Increasing infertility ratio fosters reproductive technology market growth in India, Health News, ET HealthWorld

by Dr Rita Bakshi

Infertility is not gender specific. Millions of people of reproductive age worldwide are affected by infertility. Although male infertility contributes to more than half of all cases of global childlessness, infertility still remains a woman’s social burden.Infertility is defined as the failure to become pregnant after a year of frequent and unprotected intercourse. Infertility affects both men and women, and is typically diagnosed by the inability to conceive. Statistics reveal that about 10-14% of the Indian population suffers from infertility. Various health issues have paved the way for the rise of infertility amongst married couples. Sedentary lifestyles with minimum physical activity, rising stress level and irregular sleep patterns are few reasons that, according to many health experts, are causing infertility, thus forcing them to opt for artificial ways of conceiving.

Infertility in males is most commonly caused by problems in the ejection of semen, absence or low levels of sperm, or abnormal shape (morphology) and movement (motility) of the sperm.

In the female reproductive system, infertility may be caused by a range of abnormalities of the ovaries, uterus, fallopian tubes, and the endocrine system, among others.

It’s been about a decade now, that there has been an increasing trend of infertile couples and fertility services providers throughout India. Earlier, the assisted reproductive facilities were available mostly in metro cities in limited numbers. Today, even the Tier II and Tier III cities also have IVF centres with increasing facilities and treatment has become easily approachable and accessible to all.

Assisted Reproductive Technology (ART) is a technique of assisting the couples to conceive and fulfil their dream of having a baby. It is the biggest revolution in the field of infertility. ART includes fertility treatments that handle both a woman’s egg and a man’s sperm. The said technology is used to treat infertility by means of procedures such as in-vitro fertilization (IVF), artificial insemination, and surrogacy.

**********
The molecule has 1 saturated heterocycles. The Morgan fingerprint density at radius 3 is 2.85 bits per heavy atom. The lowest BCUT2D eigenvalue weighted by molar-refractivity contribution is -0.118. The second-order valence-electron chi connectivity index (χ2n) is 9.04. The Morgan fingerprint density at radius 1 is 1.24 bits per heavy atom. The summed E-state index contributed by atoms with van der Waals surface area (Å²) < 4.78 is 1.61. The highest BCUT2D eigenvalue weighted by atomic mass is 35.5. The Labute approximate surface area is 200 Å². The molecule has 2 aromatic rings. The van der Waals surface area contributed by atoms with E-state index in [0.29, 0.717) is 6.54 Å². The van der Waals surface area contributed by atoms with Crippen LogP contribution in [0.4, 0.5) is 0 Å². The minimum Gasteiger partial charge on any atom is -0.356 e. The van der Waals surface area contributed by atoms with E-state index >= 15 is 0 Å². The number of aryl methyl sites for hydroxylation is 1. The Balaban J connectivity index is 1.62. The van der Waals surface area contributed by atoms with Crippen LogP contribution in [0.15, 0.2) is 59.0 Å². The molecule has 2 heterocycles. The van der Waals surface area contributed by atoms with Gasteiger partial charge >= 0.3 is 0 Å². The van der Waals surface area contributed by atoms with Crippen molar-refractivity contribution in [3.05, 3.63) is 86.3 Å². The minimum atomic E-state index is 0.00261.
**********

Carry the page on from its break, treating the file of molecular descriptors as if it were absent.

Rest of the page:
Additionally, as per World Health Organization (WHO) statistics, around 48 million couples and 186 million individuals live with infertility across the globe. To reduce this global burden, people are opting for assisted reproductive technology (ART)procedures. The global assisted reproductive technology market size is expected to grow from $26.28 billion in 2021 to $31.29 billion in 2022 at a compound annual growth rate (CAGR) of 19.1%. The growth is mainly due to the companies resuming their operations and adapting to the new normal while recovering from the COVID-19 impact, which had earlier led to restrictive containment measures involving social distancing, remote working, and the closure of commercial activities that resulted in operational challenges. The market is expected to reach $62.05 billion in 2026 at a CAGR of 18.7 percent.

The growing infertility cases worldwide have fostered the growth of fertility clinics globally. India exhibits strong growth due to rising awareness and new age technology. Growing awareness among people coupled with increasing government initiatives to tackle infertility burden is fostering the growth of ART market. Higher success rate of ART procedures is expected to create a conducive environment for the growth in the market. Increasing number of fertility clinics along with establishment of sperm banks across developing regions is creating lucrative growth avenues within the ART market.

The ever-evolving ART market now has to abide by The Assisted Reproductive Technology (Regulation) Bill, 2021 (ART Bill) was passed by the Lok Sabha on December 1. First introduced in September 2020,Under the Bill, every ART clinic and bank must be registered under the National Registry of Banks and Clinics of India. It will act as a central database for the provision of ART services in India. The Bill ensures that the ART clinics are appropriately equipped with essential facilities and a team of medical practitioners. All the practitioners must be registered with the National Medical Commission for carrying out the procedures related to ART. ART Banks are the establishments that supply sperm or oocytes to ART clinics or their patients.

The fertilization of a human egg outside the woman’s body, the growth of the embryos in the laboratory, and the transfer of embryos to the uterus has assisted many couples worldwide to embrace parenthood. The technology of ART is great and provides success stories but there is scope of improvement in the newly passed bill of ART. The bill needs to be practical in approach, so that it can be embraced by the willing people without any hesitation.

Dr Rita Bakshi, Founder, RISAA IVF

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